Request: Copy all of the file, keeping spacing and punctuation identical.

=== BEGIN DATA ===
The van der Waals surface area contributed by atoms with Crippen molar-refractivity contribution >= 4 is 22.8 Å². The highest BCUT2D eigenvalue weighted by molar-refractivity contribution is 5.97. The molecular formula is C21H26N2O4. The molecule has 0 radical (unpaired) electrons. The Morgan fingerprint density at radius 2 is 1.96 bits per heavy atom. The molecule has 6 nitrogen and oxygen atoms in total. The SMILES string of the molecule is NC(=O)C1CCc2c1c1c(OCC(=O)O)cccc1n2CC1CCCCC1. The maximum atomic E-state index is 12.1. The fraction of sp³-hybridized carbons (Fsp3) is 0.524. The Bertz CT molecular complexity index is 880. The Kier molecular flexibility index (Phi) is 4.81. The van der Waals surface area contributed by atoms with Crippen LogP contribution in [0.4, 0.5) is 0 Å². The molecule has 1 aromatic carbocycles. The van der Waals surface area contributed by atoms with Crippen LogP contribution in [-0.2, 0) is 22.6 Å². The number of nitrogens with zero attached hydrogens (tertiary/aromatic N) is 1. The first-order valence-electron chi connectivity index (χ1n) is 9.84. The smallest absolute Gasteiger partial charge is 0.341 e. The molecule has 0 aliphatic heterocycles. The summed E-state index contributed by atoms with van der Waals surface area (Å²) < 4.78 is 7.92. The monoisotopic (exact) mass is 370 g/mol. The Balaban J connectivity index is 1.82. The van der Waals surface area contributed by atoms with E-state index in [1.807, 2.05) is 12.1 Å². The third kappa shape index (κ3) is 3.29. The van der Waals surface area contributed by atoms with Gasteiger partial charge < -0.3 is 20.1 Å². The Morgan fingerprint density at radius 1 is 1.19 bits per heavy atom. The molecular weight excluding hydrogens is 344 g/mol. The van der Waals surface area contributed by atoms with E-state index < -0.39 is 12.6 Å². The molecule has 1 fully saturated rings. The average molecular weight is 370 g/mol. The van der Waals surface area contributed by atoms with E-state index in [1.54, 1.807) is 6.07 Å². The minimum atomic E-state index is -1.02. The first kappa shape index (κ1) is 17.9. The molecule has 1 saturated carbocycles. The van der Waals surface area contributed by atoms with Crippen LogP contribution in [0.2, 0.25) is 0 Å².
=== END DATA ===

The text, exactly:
The van der Waals surface area contributed by atoms with Crippen molar-refractivity contribution >= 4 is 22.8 Å². The highest BCUT2D eigenvalue weighted by molar-refractivity contribution is 5.97. The molecular formula is C21H26N2O4. The molecule has 0 radical (unpaired) electrons. The Morgan fingerprint density at radius 2 is 1.96 bits per heavy atom. The molecule has 6 nitrogen and oxygen atoms in total. The SMILES string of the molecule is NC(=O)C1CCc2c1c1c(OCC(=O)O)cccc1n2CC1CCCCC1. The maximum atomic E-state index is 12.1. The fraction of sp³-hybridized carbons (Fsp3) is 0.524. The Bertz CT molecular complexity index is 880. The Kier molecular flexibility index (Phi) is 4.81. The van der Waals surface area contributed by atoms with Crippen LogP contribution in [0.4, 0.5) is 0 Å². The molecule has 1 aromatic carbocycles. The van der Waals surface area contributed by atoms with Crippen LogP contribution in [-0.2, 0) is 22.6 Å². The number of nitrogens with zero attached hydrogens (tertiary/aromatic N) is 1. The first-order valence-electron chi connectivity index (χ1n) is 9.84. The smallest absolute Gasteiger partial charge is 0.341 e. The molecule has 0 aliphatic heterocycles. The summed E-state index contributed by atoms with van der Waals surface area (Å²) < 4.78 is 7.92. The monoisotopic (exact) mass is 370 g/mol. The Balaban J connectivity index is 1.82. The van der Waals surface area contributed by atoms with E-state index in [1.807, 2.05) is 12.1 Å². The third kappa shape index (κ3) is 3.29. The van der Waals surface area contributed by atoms with Gasteiger partial charge < -0.3 is 20.1 Å². The Morgan fingerprint density at radius 1 is 1.19 bits per heavy atom. The molecular weight excluding hydrogens is 344 g/mol. The van der Waals surface area contributed by atoms with E-state index < -0.39 is 12.6 Å². The molecule has 1 fully saturated rings. The average molecular weight is 370 g/mol. The van der Waals surface area contributed by atoms with E-state index in [1.54, 1.807) is 6.07 Å². The minimum atomic E-state index is -1.02. The first kappa shape index (κ1) is 17.9. The molecule has 1 saturated carbocycles. The van der Waals surface area contributed by atoms with Crippen LogP contribution in [0.2, 0.25) is 0 Å².